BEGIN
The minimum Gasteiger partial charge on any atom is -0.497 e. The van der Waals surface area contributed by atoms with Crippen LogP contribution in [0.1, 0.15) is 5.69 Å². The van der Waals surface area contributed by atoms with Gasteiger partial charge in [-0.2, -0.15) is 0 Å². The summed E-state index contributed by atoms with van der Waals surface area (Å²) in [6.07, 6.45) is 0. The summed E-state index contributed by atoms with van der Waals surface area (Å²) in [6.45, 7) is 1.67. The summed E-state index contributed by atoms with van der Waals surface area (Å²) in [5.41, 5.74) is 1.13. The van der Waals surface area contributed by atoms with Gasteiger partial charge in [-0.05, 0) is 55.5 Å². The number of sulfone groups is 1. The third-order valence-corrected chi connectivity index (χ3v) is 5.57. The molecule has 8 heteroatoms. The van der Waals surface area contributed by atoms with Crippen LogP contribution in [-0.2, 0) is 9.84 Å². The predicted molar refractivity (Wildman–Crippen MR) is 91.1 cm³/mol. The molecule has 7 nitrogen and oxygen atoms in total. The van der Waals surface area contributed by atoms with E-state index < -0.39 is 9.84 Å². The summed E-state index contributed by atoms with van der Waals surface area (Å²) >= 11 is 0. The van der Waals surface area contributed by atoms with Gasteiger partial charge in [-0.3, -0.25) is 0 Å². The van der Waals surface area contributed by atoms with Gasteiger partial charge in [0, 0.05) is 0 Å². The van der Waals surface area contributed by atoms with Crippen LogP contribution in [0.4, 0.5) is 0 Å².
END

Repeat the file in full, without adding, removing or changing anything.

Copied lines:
The minimum Gasteiger partial charge on any atom is -0.497 e. The van der Waals surface area contributed by atoms with Crippen LogP contribution in [0.1, 0.15) is 5.69 Å². The van der Waals surface area contributed by atoms with Gasteiger partial charge in [-0.2, -0.15) is 0 Å². The summed E-state index contributed by atoms with van der Waals surface area (Å²) in [6.07, 6.45) is 0. The summed E-state index contributed by atoms with van der Waals surface area (Å²) in [6.45, 7) is 1.67. The summed E-state index contributed by atoms with van der Waals surface area (Å²) in [5.41, 5.74) is 1.13. The van der Waals surface area contributed by atoms with Gasteiger partial charge in [-0.05, 0) is 55.5 Å². The number of sulfone groups is 1. The third-order valence-corrected chi connectivity index (χ3v) is 5.57. The molecule has 8 heteroatoms. The van der Waals surface area contributed by atoms with Crippen LogP contribution in [-0.2, 0) is 9.84 Å². The predicted molar refractivity (Wildman–Crippen MR) is 91.1 cm³/mol. The molecule has 7 nitrogen and oxygen atoms in total. The van der Waals surface area contributed by atoms with E-state index < -0.39 is 9.84 Å². The summed E-state index contributed by atoms with van der Waals surface area (Å²) >= 11 is 0. The van der Waals surface area contributed by atoms with Gasteiger partial charge in [-0.3, -0.25) is 0 Å². The van der Waals surface area contributed by atoms with Gasteiger partial charge in [0, 0.05) is 0 Å². The van der Waals surface area contributed by atoms with Crippen LogP contribution in [0.4, 0.5) is 0 Å².